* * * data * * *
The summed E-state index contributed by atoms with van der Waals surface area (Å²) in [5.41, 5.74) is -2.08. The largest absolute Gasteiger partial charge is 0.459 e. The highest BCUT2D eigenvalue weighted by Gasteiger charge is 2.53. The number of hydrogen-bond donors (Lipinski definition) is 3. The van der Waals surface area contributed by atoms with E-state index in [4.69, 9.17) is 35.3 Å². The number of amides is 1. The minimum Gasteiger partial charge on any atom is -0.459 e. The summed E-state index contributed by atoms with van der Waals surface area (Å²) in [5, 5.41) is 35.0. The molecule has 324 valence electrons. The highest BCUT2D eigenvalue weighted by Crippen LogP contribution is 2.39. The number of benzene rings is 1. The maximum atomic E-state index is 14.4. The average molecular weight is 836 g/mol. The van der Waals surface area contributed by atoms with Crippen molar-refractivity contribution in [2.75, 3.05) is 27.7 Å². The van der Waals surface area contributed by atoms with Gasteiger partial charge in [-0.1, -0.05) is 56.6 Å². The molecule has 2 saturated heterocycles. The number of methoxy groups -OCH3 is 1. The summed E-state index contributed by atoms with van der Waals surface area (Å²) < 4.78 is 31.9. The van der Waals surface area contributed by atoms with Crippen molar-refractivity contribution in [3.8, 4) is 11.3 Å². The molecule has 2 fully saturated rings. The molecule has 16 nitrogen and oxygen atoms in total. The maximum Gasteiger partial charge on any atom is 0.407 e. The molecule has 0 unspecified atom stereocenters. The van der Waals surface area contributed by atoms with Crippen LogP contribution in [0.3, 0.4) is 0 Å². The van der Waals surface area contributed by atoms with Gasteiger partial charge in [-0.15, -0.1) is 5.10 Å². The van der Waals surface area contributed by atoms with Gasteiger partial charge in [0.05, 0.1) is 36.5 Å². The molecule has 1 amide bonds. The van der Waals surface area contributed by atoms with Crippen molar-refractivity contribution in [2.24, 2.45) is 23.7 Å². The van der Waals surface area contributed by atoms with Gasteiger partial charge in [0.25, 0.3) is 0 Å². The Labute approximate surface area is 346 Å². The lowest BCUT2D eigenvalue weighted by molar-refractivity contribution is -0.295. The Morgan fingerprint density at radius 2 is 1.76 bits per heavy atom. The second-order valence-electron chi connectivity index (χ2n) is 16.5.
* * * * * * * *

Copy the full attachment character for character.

The summed E-state index contributed by atoms with van der Waals surface area (Å²) in [5.41, 5.74) is -2.08. The largest absolute Gasteiger partial charge is 0.459 e. The highest BCUT2D eigenvalue weighted by Gasteiger charge is 2.53. The number of hydrogen-bond donors (Lipinski definition) is 3. The van der Waals surface area contributed by atoms with E-state index in [4.69, 9.17) is 35.3 Å². The number of amides is 1. The minimum Gasteiger partial charge on any atom is -0.459 e. The summed E-state index contributed by atoms with van der Waals surface area (Å²) in [5, 5.41) is 35.0. The molecule has 324 valence electrons. The highest BCUT2D eigenvalue weighted by Crippen LogP contribution is 2.39. The number of benzene rings is 1. The maximum atomic E-state index is 14.4. The average molecular weight is 836 g/mol. The van der Waals surface area contributed by atoms with Crippen molar-refractivity contribution in [2.75, 3.05) is 27.7 Å². The van der Waals surface area contributed by atoms with Gasteiger partial charge in [-0.1, -0.05) is 56.6 Å². The molecule has 2 saturated heterocycles. The number of methoxy groups -OCH3 is 1. The summed E-state index contributed by atoms with van der Waals surface area (Å²) < 4.78 is 31.9. The van der Waals surface area contributed by atoms with Crippen molar-refractivity contribution in [3.8, 4) is 11.3 Å². The molecule has 2 fully saturated rings. The molecule has 16 nitrogen and oxygen atoms in total. The maximum Gasteiger partial charge on any atom is 0.407 e. The molecule has 0 unspecified atom stereocenters. The van der Waals surface area contributed by atoms with Crippen LogP contribution in [0.3, 0.4) is 0 Å². The van der Waals surface area contributed by atoms with Gasteiger partial charge in [-0.15, -0.1) is 5.10 Å². The van der Waals surface area contributed by atoms with Gasteiger partial charge in [0.05, 0.1) is 36.5 Å². The molecule has 1 amide bonds. The van der Waals surface area contributed by atoms with Crippen molar-refractivity contribution in [2.24, 2.45) is 23.7 Å². The van der Waals surface area contributed by atoms with Gasteiger partial charge in [0.25, 0.3) is 0 Å². The Labute approximate surface area is 346 Å². The lowest BCUT2D eigenvalue weighted by molar-refractivity contribution is -0.295. The Morgan fingerprint density at radius 2 is 1.76 bits per heavy atom. The second-order valence-electron chi connectivity index (χ2n) is 16.5.